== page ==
PS: this comment has just appeared on The Other Site:
“If you want to do research and would like Barrie’s pictures to do that research, visit Shroud.com and e-mail him and request whatever pictures you would like to use to do your research. That is precisely what I did and he has been most generous. Perhaps you ought to read Barrie’s response posted in Dan’s blog elsewhere.
The real problem is that not everyone will honor these legal and rightful copyrights. Barrie has extensive experience with this area since he was a professional photographer for about 40 years and also taught copyright law in a school in California. In this area he is an expert. This is like telling John Jackson how to do physics or Ray Rogers, God rest his soul, how to do chemistry.”
As I have just said, when Barrie Schwortz, President of STERA (that’s the “Shroud of Turin Educational and Research Association”) comes out of the woodwork, saying he does not normally bother with what is written on blogs (BUT…) and then attempts to trash my science, citing STURP science (STURP science note, not STURP photographs) then you can forget any idea that I am going cap in hand to the President of STERA for permission to access STURP data.). I have said it before, and I shall say it again. I do not approve of STERA’s, or rather its President’s modus operandi. Fair and open contest, YES. Guerilla hit-and-run tactics by a non-scientifically qualified individual, NO. I don’t even think that someone invited to photograph an icon should have copyright to those photographs. He should have been contracted on a fee-only basis, maybe with a small commission too, but has no business denying access to those photographs, especially the HD ones needed to resolve scientific controversies. I repeat – all that material should be in the public domain, not hoarded by a “copyright expert”.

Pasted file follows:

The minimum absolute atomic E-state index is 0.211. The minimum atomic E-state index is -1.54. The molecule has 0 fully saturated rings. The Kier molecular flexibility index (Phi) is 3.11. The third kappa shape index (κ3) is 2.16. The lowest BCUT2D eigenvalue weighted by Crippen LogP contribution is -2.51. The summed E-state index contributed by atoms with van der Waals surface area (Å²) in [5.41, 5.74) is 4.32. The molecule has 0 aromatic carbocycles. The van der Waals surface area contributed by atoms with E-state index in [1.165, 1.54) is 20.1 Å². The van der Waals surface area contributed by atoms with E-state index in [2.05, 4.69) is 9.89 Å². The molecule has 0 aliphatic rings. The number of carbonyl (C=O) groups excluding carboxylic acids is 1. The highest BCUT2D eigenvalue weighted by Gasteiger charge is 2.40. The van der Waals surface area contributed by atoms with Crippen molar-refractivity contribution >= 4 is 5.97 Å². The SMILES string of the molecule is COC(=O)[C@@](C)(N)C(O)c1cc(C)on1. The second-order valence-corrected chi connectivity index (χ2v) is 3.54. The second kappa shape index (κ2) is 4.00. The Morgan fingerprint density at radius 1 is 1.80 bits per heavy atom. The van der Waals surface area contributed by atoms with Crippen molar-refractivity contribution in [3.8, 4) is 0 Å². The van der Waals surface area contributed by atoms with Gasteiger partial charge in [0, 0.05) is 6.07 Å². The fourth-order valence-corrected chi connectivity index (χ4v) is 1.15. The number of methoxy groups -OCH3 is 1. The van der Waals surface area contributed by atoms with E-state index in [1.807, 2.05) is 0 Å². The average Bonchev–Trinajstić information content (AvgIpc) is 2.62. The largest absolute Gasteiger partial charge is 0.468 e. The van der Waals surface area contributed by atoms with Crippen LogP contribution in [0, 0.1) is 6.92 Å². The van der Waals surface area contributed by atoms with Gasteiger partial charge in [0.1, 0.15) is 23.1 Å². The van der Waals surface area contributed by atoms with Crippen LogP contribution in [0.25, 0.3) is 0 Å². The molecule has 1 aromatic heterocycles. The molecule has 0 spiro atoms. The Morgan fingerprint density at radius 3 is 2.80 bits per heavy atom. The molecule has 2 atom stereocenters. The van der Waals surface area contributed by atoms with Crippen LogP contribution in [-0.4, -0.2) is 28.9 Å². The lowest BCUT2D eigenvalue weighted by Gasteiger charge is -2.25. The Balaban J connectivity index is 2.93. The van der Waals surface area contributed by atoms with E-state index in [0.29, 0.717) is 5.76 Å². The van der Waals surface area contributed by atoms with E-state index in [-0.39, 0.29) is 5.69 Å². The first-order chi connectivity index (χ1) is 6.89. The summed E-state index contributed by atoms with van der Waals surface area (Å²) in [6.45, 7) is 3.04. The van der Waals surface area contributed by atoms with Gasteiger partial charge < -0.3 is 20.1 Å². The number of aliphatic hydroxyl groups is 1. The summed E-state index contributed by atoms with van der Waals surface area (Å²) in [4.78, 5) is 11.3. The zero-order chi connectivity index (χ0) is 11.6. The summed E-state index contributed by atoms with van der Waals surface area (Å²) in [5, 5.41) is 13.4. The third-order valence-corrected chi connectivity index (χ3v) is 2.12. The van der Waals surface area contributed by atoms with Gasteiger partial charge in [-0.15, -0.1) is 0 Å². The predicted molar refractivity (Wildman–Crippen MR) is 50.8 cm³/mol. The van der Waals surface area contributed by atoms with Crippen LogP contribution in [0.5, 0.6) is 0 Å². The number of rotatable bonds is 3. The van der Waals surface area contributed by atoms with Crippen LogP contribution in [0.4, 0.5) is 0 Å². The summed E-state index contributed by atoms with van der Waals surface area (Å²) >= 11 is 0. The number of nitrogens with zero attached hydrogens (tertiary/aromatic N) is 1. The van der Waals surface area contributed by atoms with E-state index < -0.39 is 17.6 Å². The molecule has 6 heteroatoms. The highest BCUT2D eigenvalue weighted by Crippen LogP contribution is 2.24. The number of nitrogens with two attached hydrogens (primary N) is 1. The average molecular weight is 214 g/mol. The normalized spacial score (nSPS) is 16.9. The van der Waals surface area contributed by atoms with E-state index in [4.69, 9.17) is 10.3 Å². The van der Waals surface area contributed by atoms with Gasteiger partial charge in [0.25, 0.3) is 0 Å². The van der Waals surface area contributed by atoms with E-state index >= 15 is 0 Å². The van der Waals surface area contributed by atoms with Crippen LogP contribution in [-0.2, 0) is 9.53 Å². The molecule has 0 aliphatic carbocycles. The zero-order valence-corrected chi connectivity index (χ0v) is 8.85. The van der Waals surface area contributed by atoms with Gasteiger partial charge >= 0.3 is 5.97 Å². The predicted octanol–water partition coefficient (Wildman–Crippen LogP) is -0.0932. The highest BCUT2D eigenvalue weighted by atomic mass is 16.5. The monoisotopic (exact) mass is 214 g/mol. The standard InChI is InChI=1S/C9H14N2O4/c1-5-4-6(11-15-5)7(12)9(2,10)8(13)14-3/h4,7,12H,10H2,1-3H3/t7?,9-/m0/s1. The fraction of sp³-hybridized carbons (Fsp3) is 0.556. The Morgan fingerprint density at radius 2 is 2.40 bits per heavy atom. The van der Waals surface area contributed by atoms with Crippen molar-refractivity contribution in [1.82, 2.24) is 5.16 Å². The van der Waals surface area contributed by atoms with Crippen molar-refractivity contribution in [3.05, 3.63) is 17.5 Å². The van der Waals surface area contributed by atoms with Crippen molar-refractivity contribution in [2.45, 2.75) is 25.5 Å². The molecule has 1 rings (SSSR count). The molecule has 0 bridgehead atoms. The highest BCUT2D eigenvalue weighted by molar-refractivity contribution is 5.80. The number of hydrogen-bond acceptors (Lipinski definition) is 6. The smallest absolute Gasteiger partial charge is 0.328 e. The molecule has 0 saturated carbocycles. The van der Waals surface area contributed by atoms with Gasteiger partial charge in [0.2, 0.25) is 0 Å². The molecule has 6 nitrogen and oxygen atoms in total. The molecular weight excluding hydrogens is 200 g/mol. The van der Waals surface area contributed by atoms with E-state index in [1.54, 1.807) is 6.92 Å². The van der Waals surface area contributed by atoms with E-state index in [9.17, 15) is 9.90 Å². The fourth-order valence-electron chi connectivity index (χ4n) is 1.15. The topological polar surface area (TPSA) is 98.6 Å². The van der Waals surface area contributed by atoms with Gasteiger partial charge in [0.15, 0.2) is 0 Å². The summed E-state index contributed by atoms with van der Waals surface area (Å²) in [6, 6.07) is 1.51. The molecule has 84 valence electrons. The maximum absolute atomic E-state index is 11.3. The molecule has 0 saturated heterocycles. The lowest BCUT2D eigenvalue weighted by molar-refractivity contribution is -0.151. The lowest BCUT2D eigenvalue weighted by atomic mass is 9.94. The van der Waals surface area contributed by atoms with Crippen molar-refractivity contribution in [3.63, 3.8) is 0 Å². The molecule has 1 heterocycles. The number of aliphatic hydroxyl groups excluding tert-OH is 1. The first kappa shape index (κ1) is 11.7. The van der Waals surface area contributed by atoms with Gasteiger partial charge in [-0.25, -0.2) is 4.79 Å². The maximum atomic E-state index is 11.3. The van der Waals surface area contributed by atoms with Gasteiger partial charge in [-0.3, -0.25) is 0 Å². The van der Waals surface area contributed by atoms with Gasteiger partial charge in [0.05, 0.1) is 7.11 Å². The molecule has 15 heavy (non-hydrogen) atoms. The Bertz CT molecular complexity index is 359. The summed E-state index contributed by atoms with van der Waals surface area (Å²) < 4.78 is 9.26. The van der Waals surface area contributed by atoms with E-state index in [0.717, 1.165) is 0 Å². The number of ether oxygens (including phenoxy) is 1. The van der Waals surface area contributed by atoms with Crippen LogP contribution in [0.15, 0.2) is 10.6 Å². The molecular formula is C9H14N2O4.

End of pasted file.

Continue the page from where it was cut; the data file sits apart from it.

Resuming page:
As for the second paragraph, I had a good chuckle over that one. I have already told John Jackson that his 3D-imaging, while welcome, was over-engineered at the planning stage, and reminded him of the “suck-it-and-see” principle. Scientists freely criticize each others approaches. It’s not personal. It’s what professionals do – though usually at conferences rather than on internet sites. As for Ray Rogers, he was for sure a gifted thermochemist working on explosives. But he was out of his depth when speculating on image-forming mechanism. Had he kept his feet on the ground, he would have performed nitrogen-analysis to see if there was any mileage in that wacky Maillard-mediated gaseous-diffusion hypothesis of his. Real scientists – those who do or still do experiments that is instead of talking about other people’s experiments – rarely use the term “expert” in my experience. “Expert” is a term that tends to become risible when one is an experimental scientist. There are no “experts” – just researchers who are good, bad or indifferent at winkling out the relevant evidence, and evaluating it sensibly to arrive at the truth (or as often as not an approximation thereto).